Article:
2. The second principal controversy is about the formal cause of justification, as it is expressed and stated by those of the Roman church; and under these terms some Protestant divines have consented to debate the matter in difference. I shall not interpose into a strife of words; — so the Romanists will call that which we inquire after. Some of ours say the righteousness of Christ imputed, some, the imputation of the righteousness of Christ, is the formal cause of our justification; some, that there is no formal cause of justification, but this is that which supplies the place and use of a formal cause, which is the righteousness of Christ. In none of these things will I concern myself, though I judge what was mentioned in the last place to be most proper and significant.
The substance of the inquiry wherein alone we are concerned, is, What is that righteousness whereby and wherewith a believing sinner is justified before God; or whereon he is accepted with God, has his sins pardoned, is received into grace and favour, and has a title given him unto the heavenly inheritance? I shall no otherwise propose this inquiry, as knowing that it contains the substance of what convinced sinners do look after in and by the gospel.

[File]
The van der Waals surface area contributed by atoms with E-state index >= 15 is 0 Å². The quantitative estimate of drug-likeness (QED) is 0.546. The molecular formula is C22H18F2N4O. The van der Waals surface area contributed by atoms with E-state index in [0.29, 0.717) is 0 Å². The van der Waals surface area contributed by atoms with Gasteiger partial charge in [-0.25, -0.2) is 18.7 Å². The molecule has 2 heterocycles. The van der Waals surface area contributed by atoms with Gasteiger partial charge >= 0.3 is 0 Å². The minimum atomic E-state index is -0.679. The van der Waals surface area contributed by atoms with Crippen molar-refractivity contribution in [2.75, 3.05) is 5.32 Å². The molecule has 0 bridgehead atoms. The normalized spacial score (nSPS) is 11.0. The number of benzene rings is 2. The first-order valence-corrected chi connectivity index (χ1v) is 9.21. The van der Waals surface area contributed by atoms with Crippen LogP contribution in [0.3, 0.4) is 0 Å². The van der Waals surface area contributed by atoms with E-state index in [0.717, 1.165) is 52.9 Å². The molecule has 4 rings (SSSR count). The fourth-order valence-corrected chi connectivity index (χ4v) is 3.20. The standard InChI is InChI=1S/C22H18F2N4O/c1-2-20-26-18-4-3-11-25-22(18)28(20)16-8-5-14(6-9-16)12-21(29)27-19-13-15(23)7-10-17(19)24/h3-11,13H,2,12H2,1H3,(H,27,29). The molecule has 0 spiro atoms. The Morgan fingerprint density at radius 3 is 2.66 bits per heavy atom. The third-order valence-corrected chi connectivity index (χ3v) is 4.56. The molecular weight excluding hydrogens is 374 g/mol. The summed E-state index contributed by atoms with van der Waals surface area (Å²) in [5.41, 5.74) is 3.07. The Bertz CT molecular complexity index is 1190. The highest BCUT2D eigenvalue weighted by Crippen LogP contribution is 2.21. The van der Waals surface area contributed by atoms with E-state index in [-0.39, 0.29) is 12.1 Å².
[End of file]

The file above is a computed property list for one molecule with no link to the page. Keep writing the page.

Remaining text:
And herein it is agreed by all, the Socinians only excepted, that the procatarctical2020 From προκατάρχω, — pre-existing, or predisposing. The term is now confined to medical science, and employed to distinguish a predisposing from an immediate and exciting cause to disease or fever. — Ed. or procuring cause of the pardon of our sins and acceptance with God, is the satisfaction and merit of Christ. Howbeit, it cannot be denied but that some, retaining the names of them, do seem to renounce or disbelieve the things themselves; but we need not to take any notice thereof, until they are free more plainly to express their minds. But as concerning the righteousness itself inquired after, there seems to be a difference among them who yet all deny it to be the righteousness of Christ imputed unto us. For those of the Roman church plainly say, that upon the infusion of a habit of grace, with the expulsion of sin, and the renovation of our natures thereby, which they call the first justification, we are actually justified before God by our own works of righteousness. Hereon they dispute about the merit and satisfactoriness of those works, with their condignity of the reward of eternal life. Others, as the Socinians, openly disclaim all merit in our works; only some, out of reverence, as I suppose, unto the antiquity of the word, and under the shelter of the ambiguity of its signification, have faintly attempted an accommodation with it. But in the substance of what they assert unto this purpose, to the best of my understanding, they are all agreed: 208for what the Papists call “justitia operum,” — the righteousness of works, — they call a personal, inherent, evangelical righteousness; whereof we have spoken before. And whereas the Papists say that this righteousness of works is not absolutely perfect, nor in itself able to justify us in the sight of God, but owes all its worth and dignity unto this purpose unto the merit of Christ, they affirm that this evangelical righteousness is the condition whereon we enjoy the benefits of the righteousness of Christ, in the pardon of our sins, and the acceptance of our persons before God. But as unto those who will acknowledge no other righteousness wherewith we are justified before God, the meaning is the same, whether we say that on the condition of this righteousness we are made partakers of the benefits of the righteousness of Christ, or that it is the righteousness of Christ which makes this righteousness of ours accepted with God. But these things must afterwards more particularly be inquired into.